All About Jazz: The web's most comprehensive jazz resource

Serving jazz worldwide since 1995
All About Jazz: The web's most comprehensive jazz resource

Interviews

Trombonist Bob McChesney

By Published: November 5, 2003

AAJ: As a jazz educator, in addition to techniques of jazz performance, composition and improvisation, do you feel that intangibles such as enhancements to creativity or imaginative prowess can be taught? If so, how? What approaches might be employed?

BMc: Can you teach artistry? I think it is difficult if not impossible to teach creativity and artistry. However, educators can help create an environment where creativity is encouraged and is more likely to develop. Also, students should be given many opportunities to be inspired by great playing and originality, to develop a deep passion for the music.

AAJ: As follow ups, what are the most common misconceptions about jazz that your students have? What concepts do they have the most difficulty in grasping?

BMc: Well, as far as jazz soloing goes, one big misconception I see is that merely playing a lot of notes makes a good solo. Students should concentrate on good time feel and play simple ideas that relate to each other in a logical way and make perfect sense to the listener. Most importantly these ideas should be practiced over and over until they feel completely effortless and natural to play. This takes some time to achieve and requires patience. A developing soloist who plays simple ideas effortlessly without tension sounds best.

AAJ: For you personally, what are the most alluring or attractive aspects of improvisation?

BMc: When I get into a solo and I realize everything is going pretty well, it feels completely liberating and uplifting. At its very best it feels like I am an outside observer of my playing, listening and not knowing which direction the solo is going to go. It's a pretty amazing thing and few other things in life come close to it.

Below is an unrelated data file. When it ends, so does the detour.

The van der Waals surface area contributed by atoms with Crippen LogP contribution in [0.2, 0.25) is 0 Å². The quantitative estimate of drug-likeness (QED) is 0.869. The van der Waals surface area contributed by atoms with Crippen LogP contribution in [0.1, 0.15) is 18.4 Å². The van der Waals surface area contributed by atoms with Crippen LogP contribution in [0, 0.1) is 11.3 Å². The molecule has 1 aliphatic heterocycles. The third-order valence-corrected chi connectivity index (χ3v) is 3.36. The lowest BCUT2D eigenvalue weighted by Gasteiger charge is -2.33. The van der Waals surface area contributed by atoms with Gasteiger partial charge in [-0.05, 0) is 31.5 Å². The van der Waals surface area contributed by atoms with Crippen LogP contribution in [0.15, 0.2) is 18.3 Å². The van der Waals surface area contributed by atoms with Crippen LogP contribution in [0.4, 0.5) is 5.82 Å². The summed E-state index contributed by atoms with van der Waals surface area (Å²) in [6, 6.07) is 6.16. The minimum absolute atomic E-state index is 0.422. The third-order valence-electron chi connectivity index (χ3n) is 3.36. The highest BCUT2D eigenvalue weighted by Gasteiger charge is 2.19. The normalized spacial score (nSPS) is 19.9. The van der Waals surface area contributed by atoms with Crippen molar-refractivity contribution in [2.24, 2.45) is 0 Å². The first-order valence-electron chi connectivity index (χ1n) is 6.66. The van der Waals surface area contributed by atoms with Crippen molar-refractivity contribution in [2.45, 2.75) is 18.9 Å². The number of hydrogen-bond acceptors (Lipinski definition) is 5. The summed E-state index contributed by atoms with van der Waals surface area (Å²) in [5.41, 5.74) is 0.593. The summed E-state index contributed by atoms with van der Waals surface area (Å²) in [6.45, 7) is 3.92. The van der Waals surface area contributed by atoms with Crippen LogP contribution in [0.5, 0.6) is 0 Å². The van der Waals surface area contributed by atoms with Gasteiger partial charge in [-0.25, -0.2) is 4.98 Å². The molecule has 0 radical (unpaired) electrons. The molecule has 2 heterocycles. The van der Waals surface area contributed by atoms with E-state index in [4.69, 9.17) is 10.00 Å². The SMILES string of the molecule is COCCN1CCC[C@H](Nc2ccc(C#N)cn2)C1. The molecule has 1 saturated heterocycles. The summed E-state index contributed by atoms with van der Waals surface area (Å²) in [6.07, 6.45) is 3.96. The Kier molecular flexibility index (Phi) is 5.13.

AAJ: From the various and diverse sessions you've participated in, which have been the most challenging or rewarding or memorable to you as a musician? What is it you've learned?

BMc: I find challenges and rewards on every session I do. Which have been the most challenging or rewarding would be hard to say. Certainly recording my debut CD has been memorable and rewarding. One nice thing about being a freelance musician is that there is so much diversity in the kind of work you do, so it's hard to ever get bored, or not feel challenged in some way. On one session I might be soloing on a jazz recording, on the next in the trombone section of a 90 piece orchestra, on the next on a pop record date. It keeps you on your toes. I feel like I always walk away having learned something. In Los Angeles I am privileged to be able to work next to some of the finest brass players and musicians in the world - always challenging and rewarding.

AAJ: What is the funniest thing that has happened to you in your musical career?

BMc: It’s hard to think of only one. Once many years ago I was on a big band dance gig playing second. The lead trombone player had had way too much to drink but insisted on playing the gig. He couldn't sit up in his chair without falling over on me or to the other side. The third trombone player and myself managed to crank out the whole first set pressing our shoulders against his from both sides to keep him upright. We didn't miss a note.

AAJ: What other projects can AAJ expect from you in 2000-2001?

BMc: I'm working on a classical project for trombones only. There are some solo pieces and pieces for up to seven trombones. I'm going to do all the tracks myself. When that is finished I'll be working on another small group jazz CD, possibly a quintet with tenor sax. I'm writing some originals and will also do some standards. I may also do another tribute CD.

AAJ: Thanks Bob for taking time for this interview with All About Jazz.

BMc: And thank you for asking me to do this interview and for AAJ’s interest in NO LAUGHING MATTER.

Visit Bob McChesney on the web at www.bobmcchesney.com



comments powered by Disqus